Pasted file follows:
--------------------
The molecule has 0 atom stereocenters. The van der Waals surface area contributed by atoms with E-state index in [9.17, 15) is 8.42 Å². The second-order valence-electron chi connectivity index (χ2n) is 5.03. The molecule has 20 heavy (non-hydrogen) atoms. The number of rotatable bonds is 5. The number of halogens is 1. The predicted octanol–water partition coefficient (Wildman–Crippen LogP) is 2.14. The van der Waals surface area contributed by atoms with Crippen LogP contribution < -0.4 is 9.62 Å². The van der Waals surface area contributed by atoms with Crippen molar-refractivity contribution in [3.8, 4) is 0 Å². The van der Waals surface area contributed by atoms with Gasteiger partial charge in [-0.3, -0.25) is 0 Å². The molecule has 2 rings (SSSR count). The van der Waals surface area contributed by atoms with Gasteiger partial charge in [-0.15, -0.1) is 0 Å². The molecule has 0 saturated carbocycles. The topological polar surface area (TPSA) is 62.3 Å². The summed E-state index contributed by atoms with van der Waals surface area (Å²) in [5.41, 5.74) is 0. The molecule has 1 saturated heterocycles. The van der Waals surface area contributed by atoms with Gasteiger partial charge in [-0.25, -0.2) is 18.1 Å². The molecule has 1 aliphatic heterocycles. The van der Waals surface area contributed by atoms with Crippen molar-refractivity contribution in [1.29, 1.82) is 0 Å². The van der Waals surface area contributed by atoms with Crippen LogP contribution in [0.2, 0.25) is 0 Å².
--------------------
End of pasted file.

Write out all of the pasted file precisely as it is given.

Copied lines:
The molecule has 0 atom stereocenters. The van der Waals surface area contributed by atoms with E-state index in [9.17, 15) is 8.42 Å². The second-order valence-electron chi connectivity index (χ2n) is 5.03. The molecule has 20 heavy (non-hydrogen) atoms. The number of rotatable bonds is 5. The number of halogens is 1. The predicted octanol–water partition coefficient (Wildman–Crippen LogP) is 2.14. The van der Waals surface area contributed by atoms with Crippen LogP contribution < -0.4 is 9.62 Å². The van der Waals surface area contributed by atoms with Crippen molar-refractivity contribution in [3.8, 4) is 0 Å². The van der Waals surface area contributed by atoms with Gasteiger partial charge in [-0.3, -0.25) is 0 Å². The molecule has 2 rings (SSSR count). The van der Waals surface area contributed by atoms with Gasteiger partial charge in [-0.15, -0.1) is 0 Å². The molecule has 0 saturated carbocycles. The topological polar surface area (TPSA) is 62.3 Å². The summed E-state index contributed by atoms with van der Waals surface area (Å²) in [5.41, 5.74) is 0. The molecule has 1 saturated heterocycles. The van der Waals surface area contributed by atoms with Gasteiger partial charge in [-0.25, -0.2) is 18.1 Å². The molecule has 1 aliphatic heterocycles. The van der Waals surface area contributed by atoms with Crippen molar-refractivity contribution in [1.29, 1.82) is 0 Å². The van der Waals surface area contributed by atoms with Crippen LogP contribution in [0.2, 0.25) is 0 Å².